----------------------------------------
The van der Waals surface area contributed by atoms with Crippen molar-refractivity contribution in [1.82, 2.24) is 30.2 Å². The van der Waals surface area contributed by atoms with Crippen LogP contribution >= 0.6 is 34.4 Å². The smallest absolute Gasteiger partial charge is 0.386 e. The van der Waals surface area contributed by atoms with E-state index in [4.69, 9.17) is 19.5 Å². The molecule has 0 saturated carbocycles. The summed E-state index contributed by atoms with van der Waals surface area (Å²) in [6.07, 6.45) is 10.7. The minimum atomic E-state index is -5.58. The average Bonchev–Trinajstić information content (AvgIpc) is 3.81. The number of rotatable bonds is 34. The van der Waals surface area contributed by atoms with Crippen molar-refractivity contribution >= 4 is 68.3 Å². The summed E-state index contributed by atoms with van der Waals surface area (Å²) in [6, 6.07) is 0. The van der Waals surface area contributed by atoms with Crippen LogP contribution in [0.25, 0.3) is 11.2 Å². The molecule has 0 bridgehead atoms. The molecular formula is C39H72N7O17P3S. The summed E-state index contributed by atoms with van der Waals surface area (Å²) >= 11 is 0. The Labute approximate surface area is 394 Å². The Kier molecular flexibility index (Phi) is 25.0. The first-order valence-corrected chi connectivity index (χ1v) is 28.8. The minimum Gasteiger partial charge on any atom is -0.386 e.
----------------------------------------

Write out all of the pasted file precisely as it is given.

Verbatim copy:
The van der Waals surface area contributed by atoms with Crippen molar-refractivity contribution in [1.82, 2.24) is 30.2 Å². The van der Waals surface area contributed by atoms with Crippen LogP contribution >= 0.6 is 34.4 Å². The smallest absolute Gasteiger partial charge is 0.386 e. The van der Waals surface area contributed by atoms with E-state index in [4.69, 9.17) is 19.5 Å². The molecule has 0 saturated carbocycles. The summed E-state index contributed by atoms with van der Waals surface area (Å²) in [6.07, 6.45) is 10.7. The minimum atomic E-state index is -5.58. The average Bonchev–Trinajstić information content (AvgIpc) is 3.81. The number of rotatable bonds is 34. The van der Waals surface area contributed by atoms with Crippen molar-refractivity contribution >= 4 is 68.3 Å². The summed E-state index contributed by atoms with van der Waals surface area (Å²) in [6, 6.07) is 0. The van der Waals surface area contributed by atoms with Crippen LogP contribution in [0.25, 0.3) is 11.2 Å². The molecule has 0 bridgehead atoms. The molecular formula is C39H72N7O17P3S. The summed E-state index contributed by atoms with van der Waals surface area (Å²) >= 11 is 0. The Labute approximate surface area is 394 Å². The Kier molecular flexibility index (Phi) is 25.0. The first-order valence-corrected chi connectivity index (χ1v) is 28.8. The minimum Gasteiger partial charge on any atom is -0.386 e.